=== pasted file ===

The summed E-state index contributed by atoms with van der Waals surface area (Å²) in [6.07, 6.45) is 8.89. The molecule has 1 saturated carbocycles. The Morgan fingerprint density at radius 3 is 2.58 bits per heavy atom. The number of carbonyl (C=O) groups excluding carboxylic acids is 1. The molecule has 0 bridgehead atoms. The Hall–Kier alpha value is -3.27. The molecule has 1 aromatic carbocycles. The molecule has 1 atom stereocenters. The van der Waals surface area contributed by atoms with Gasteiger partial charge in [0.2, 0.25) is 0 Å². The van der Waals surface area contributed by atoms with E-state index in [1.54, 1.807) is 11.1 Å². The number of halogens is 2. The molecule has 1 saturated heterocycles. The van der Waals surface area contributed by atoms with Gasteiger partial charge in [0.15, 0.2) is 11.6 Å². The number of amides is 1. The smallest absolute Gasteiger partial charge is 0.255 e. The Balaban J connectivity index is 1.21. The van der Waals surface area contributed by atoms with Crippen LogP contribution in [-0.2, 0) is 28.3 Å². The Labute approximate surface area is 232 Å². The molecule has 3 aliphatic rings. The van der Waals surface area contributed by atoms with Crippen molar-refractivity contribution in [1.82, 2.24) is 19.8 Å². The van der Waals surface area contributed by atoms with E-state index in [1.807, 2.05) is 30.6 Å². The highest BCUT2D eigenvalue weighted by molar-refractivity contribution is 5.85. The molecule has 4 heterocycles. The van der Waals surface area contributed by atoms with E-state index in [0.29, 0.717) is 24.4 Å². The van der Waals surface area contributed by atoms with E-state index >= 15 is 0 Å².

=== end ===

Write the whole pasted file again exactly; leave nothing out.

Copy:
The summed E-state index contributed by atoms with van der Waals surface area (Å²) in [6.07, 6.45) is 8.89. The molecule has 1 saturated carbocycles. The Morgan fingerprint density at radius 3 is 2.58 bits per heavy atom. The number of carbonyl (C=O) groups excluding carboxylic acids is 1. The molecule has 0 bridgehead atoms. The Hall–Kier alpha value is -3.27. The molecule has 1 aromatic carbocycles. The molecule has 1 atom stereocenters. The van der Waals surface area contributed by atoms with Gasteiger partial charge in [0.2, 0.25) is 0 Å². The van der Waals surface area contributed by atoms with E-state index in [1.54, 1.807) is 11.1 Å². The number of halogens is 2. The molecule has 1 saturated heterocycles. The van der Waals surface area contributed by atoms with Gasteiger partial charge in [0.15, 0.2) is 11.6 Å². The number of amides is 1. The smallest absolute Gasteiger partial charge is 0.255 e. The Balaban J connectivity index is 1.21. The van der Waals surface area contributed by atoms with Crippen LogP contribution in [-0.2, 0) is 28.3 Å². The Labute approximate surface area is 232 Å². The molecule has 3 aliphatic rings. The van der Waals surface area contributed by atoms with Crippen molar-refractivity contribution in [1.82, 2.24) is 19.8 Å². The van der Waals surface area contributed by atoms with E-state index in [1.807, 2.05) is 30.6 Å². The highest BCUT2D eigenvalue weighted by molar-refractivity contribution is 5.85. The molecule has 4 heterocycles. The van der Waals surface area contributed by atoms with E-state index in [0.29, 0.717) is 24.4 Å². The van der Waals surface area contributed by atoms with E-state index >= 15 is 0 Å².